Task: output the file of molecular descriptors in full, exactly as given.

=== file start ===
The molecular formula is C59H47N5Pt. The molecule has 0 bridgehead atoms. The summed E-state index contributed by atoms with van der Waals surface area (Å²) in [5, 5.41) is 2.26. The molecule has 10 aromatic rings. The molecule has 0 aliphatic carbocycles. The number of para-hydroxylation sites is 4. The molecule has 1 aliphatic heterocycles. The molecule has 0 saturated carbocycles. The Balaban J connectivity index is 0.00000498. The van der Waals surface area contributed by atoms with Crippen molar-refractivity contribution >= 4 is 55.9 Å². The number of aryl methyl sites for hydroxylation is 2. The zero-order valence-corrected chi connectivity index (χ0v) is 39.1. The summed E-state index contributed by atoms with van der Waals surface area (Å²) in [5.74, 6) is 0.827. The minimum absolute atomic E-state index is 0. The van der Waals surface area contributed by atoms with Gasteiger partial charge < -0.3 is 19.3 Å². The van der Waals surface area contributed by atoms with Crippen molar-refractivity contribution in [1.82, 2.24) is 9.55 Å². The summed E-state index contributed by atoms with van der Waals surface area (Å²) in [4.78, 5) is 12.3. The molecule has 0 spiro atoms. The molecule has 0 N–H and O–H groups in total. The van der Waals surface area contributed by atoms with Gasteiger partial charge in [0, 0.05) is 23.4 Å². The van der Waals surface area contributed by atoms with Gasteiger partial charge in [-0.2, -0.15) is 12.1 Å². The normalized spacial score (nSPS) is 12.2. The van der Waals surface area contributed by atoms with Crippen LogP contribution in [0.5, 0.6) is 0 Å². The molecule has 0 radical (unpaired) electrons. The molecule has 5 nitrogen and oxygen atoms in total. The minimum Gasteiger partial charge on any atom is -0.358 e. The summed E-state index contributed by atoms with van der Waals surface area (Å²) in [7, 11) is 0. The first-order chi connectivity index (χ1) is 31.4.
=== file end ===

The molecular formula is C59H47N5Pt. The molecule has 0 bridgehead atoms. The summed E-state index contributed by atoms with van der Waals surface area (Å²) in [5, 5.41) is 2.26. The molecule has 10 aromatic rings. The molecule has 0 aliphatic carbocycles. The number of para-hydroxylation sites is 4. The molecule has 1 aliphatic heterocycles. The molecule has 0 saturated carbocycles. The Balaban J connectivity index is 0.00000498. The van der Waals surface area contributed by atoms with Crippen molar-refractivity contribution >= 4 is 55.9 Å². The number of aryl methyl sites for hydroxylation is 2. The zero-order valence-corrected chi connectivity index (χ0v) is 39.1. The summed E-state index contributed by atoms with van der Waals surface area (Å²) in [5.74, 6) is 0.827. The minimum absolute atomic E-state index is 0. The van der Waals surface area contributed by atoms with Gasteiger partial charge < -0.3 is 19.3 Å². The van der Waals surface area contributed by atoms with Crippen molar-refractivity contribution in [1.82, 2.24) is 9.55 Å². The summed E-state index contributed by atoms with van der Waals surface area (Å²) in [4.78, 5) is 12.3. The molecule has 0 spiro atoms. The molecule has 0 N–H and O–H groups in total. The van der Waals surface area contributed by atoms with Gasteiger partial charge in [0, 0.05) is 23.4 Å². The van der Waals surface area contributed by atoms with Gasteiger partial charge in [-0.2, -0.15) is 12.1 Å². The normalized spacial score (nSPS) is 12.2. The van der Waals surface area contributed by atoms with Crippen LogP contribution in [0.5, 0.6) is 0 Å². The molecule has 0 radical (unpaired) electrons. The molecule has 5 nitrogen and oxygen atoms in total. The minimum Gasteiger partial charge on any atom is -0.358 e. The summed E-state index contributed by atoms with van der Waals surface area (Å²) in [7, 11) is 0. The first-order chi connectivity index (χ1) is 31.4.